Students with cardiovascular fitness tend to score higher on standardized academic tests, according to a recent health report released by the Picard Center for Child Development and Lifelong Learning at UL Lafayette.

The report notes that students with cardiovascular fitness may score up to 5 percent higher on standardized tests than children who are classified as unfit (average of 16 points higher in English Language Arts and average of 19 points higher in Math).

More than 100,000 schoolchildren from approximately 300 schools and 18 districts across Louisiana participated in health-related fitness assessments during the 2010-11 school year. (Of this sample, more than 78,000 records were used in the statewide fitness data analysis, and more than 19,000 student records were used in the fitness-academic data analysis.)

Students participated in five fitness subtests, each measuring a different quality of fitness, such as aerobic capacity, muscle strength, endurance, and flexibility. Additionally, Body Mass Index data were gathered from students. BMI is a measurement of a student’s weight in relation to his height and serves as an indicator of an individual’s risk for certain chronic diseases, such as cardiovascular disease, high blood pressure, and Type 2 diabetes.

In its analysis of cardiovascular fitness and academic performance, Picard researchers included students who completed a scored aerobic capacity assessment (ages 10 and above) and had LEAP or iLEAP scores (grades 3–9). This sample included more than 19,000 students.

Of this sample:
· Students who passed the cardiovascular fitness assessment scored an average of 16 points higher on the 2011 English-Language portion of the state standardized tests. (326 for students who passed cardio test vs. 310 for students who did not).
· Students who passed the cardiovascular fitness assessment scored an average of 19 points higher on the 2011 Math portion of the state standardized tests. (334 for students who passed cardio test vs. 315 score for students who did not).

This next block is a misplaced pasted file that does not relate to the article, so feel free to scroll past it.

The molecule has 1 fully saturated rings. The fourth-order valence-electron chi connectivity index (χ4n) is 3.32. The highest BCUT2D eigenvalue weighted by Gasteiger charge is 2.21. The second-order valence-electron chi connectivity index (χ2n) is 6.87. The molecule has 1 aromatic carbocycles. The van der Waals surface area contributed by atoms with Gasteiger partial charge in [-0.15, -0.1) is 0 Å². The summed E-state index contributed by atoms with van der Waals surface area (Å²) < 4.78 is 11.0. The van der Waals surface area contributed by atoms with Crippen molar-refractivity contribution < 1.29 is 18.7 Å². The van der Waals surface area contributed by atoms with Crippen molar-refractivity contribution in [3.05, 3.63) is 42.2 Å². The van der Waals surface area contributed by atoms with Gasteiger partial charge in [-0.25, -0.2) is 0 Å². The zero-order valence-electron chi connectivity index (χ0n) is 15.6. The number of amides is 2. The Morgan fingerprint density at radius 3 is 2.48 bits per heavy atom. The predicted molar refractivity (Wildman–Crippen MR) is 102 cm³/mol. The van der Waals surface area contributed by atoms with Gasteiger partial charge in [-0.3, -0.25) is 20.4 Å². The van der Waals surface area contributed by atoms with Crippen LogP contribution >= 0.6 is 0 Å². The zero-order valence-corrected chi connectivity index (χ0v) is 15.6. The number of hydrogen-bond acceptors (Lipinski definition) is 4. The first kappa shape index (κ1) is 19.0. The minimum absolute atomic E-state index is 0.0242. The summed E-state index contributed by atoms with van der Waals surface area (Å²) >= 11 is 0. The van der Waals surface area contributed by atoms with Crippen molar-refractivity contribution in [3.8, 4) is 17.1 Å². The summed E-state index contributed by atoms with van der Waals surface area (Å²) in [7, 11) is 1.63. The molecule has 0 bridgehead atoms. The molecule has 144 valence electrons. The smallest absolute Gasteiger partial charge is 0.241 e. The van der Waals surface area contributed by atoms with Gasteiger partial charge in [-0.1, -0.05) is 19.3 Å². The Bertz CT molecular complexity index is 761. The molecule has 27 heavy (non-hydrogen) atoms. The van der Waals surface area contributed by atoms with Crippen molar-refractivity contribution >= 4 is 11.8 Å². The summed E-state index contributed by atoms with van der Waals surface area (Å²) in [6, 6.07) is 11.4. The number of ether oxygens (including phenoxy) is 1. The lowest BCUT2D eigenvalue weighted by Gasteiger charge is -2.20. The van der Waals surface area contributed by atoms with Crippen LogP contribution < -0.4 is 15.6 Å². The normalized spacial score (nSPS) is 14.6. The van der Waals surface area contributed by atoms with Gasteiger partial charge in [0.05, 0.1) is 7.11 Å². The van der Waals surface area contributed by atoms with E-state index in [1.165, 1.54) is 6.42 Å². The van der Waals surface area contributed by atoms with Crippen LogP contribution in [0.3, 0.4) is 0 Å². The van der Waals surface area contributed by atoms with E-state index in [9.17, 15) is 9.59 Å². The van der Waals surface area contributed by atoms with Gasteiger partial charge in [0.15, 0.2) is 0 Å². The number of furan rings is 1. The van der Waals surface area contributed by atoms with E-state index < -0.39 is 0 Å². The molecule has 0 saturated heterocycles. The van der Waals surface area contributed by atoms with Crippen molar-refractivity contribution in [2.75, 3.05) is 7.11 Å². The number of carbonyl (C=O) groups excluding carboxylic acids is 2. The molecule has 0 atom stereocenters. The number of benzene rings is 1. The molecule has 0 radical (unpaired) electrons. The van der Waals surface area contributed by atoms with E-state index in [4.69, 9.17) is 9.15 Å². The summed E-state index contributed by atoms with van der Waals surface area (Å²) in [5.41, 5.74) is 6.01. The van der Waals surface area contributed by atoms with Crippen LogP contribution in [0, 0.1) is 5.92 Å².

· These findings are comparable to similar studies in other states, such as the Texas Youth Fitness Study and the California Physical Fitness Test.

“Based on these findings, the results suggest there are statistically significant differences in children who are aerobically fit and those who are not. This translates into real academic gains for students as well as potentially positive health outcomes,” notes Dr. Holly Howat, co-principal investigator for Coordinated School Health.

Findings in the statewide analysis of fitness data on more than 78,000 children include:
· 56 percent of students in Louisiana had a healthy BMI, and 44 percent of students had an unhealthy BMI, which includes overweight, obese, and underweight.
· More than 1 in 5 students (22 percent) are classified as obese by their BMI scores.
· Only 37 percent of the students who participated in the shuttle run subtest (cardiovascular endurance measure) meet the minimum fitness standard for cardiovascular fitness for their age and gender.

“There has been evidence recently that links aerobic exercise to increased ability to form memories as well as an increase in the absolute amount of oxygenated blood delivered to the brain," says Dr. David Bellar, assistant professor for the university’s kinesiology department. "While these findings still need more thorough evaluation, in light of the findings from the Picard Center, it can be suggested that children adhere to the USDA’s 2005 recommendation of 60 minutes of physical activity daily in order to promote health and academic success.”

“Even with all the advancements made in medical science, children today are less likely to live as long as their parents. Diseases that were once thought to affect adults are now seen in school-aged students, such as Type II diabetes, high cholesterol, high blood pressure, and depression,” says Dr. Wilson Campbell, kinesiology professor at UL Monroe and one of the regional partners of the Picard Center who provides expertise to improve child health in North Louisiana.

Picard Center recommendations for physical activity and fitness
· State stakeholders: Advocate for physical education and physical activity daily in public schools. Enforce current legislation regulating minimum physical and health education minutes in schools.
·  School district administrators: Protect time during the school day for physical activity and ensure physical education requirements are being met.
·  School-level educators: Implement physical education requirements and seek innovative ways to include physical activity throughout the school day.
·  Parents and families: Advocate for children’s health, including daily physical activity for children in all grades (Pre K–12) and follow the USDA MyPlate guidelines, which includes making half of your plate fruits and vegetables.
·  All Louisiana residents: Recognize the impact of physical health and fitness on learning and academic outcomes.

For more information, contact Dr. Joan Landry, physical health research project director: e-mail: This email address is being protected from spambots. You need JavaScript enabled to view it. ; (337) 482-1554.

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